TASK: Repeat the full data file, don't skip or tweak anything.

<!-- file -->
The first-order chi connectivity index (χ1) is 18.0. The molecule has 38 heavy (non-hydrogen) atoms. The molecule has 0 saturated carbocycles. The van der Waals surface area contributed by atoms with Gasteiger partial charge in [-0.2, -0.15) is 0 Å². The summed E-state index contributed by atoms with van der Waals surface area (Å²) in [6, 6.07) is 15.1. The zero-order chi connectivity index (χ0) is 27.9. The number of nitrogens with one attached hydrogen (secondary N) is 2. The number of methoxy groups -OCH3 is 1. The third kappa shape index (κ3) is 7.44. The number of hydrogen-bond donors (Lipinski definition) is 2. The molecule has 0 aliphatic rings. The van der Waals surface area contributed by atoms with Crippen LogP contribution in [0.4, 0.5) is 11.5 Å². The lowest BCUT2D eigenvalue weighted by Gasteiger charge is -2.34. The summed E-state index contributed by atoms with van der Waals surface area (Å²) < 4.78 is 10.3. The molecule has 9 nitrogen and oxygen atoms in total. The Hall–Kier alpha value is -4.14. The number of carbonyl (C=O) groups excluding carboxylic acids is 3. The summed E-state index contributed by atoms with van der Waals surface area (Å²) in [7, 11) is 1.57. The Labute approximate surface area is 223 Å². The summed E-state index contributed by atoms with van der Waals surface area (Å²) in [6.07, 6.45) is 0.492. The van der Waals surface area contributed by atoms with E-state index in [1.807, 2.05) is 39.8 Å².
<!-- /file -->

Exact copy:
The first-order chi connectivity index (χ1) is 18.0. The molecule has 38 heavy (non-hydrogen) atoms. The molecule has 0 saturated carbocycles. The van der Waals surface area contributed by atoms with Gasteiger partial charge in [-0.2, -0.15) is 0 Å². The summed E-state index contributed by atoms with van der Waals surface area (Å²) in [6, 6.07) is 15.1. The zero-order chi connectivity index (χ0) is 27.9. The number of nitrogens with one attached hydrogen (secondary N) is 2. The number of methoxy groups -OCH3 is 1. The third kappa shape index (κ3) is 7.44. The number of hydrogen-bond donors (Lipinski definition) is 2. The molecule has 0 aliphatic rings. The van der Waals surface area contributed by atoms with Crippen LogP contribution in [0.4, 0.5) is 11.5 Å². The lowest BCUT2D eigenvalue weighted by Gasteiger charge is -2.34. The summed E-state index contributed by atoms with van der Waals surface area (Å²) < 4.78 is 10.3. The molecule has 9 nitrogen and oxygen atoms in total. The Hall–Kier alpha value is -4.14. The number of carbonyl (C=O) groups excluding carboxylic acids is 3. The summed E-state index contributed by atoms with van der Waals surface area (Å²) in [7, 11) is 1.57. The Labute approximate surface area is 223 Å². The summed E-state index contributed by atoms with van der Waals surface area (Å²) in [6.07, 6.45) is 0.492. The van der Waals surface area contributed by atoms with E-state index in [1.807, 2.05) is 39.8 Å².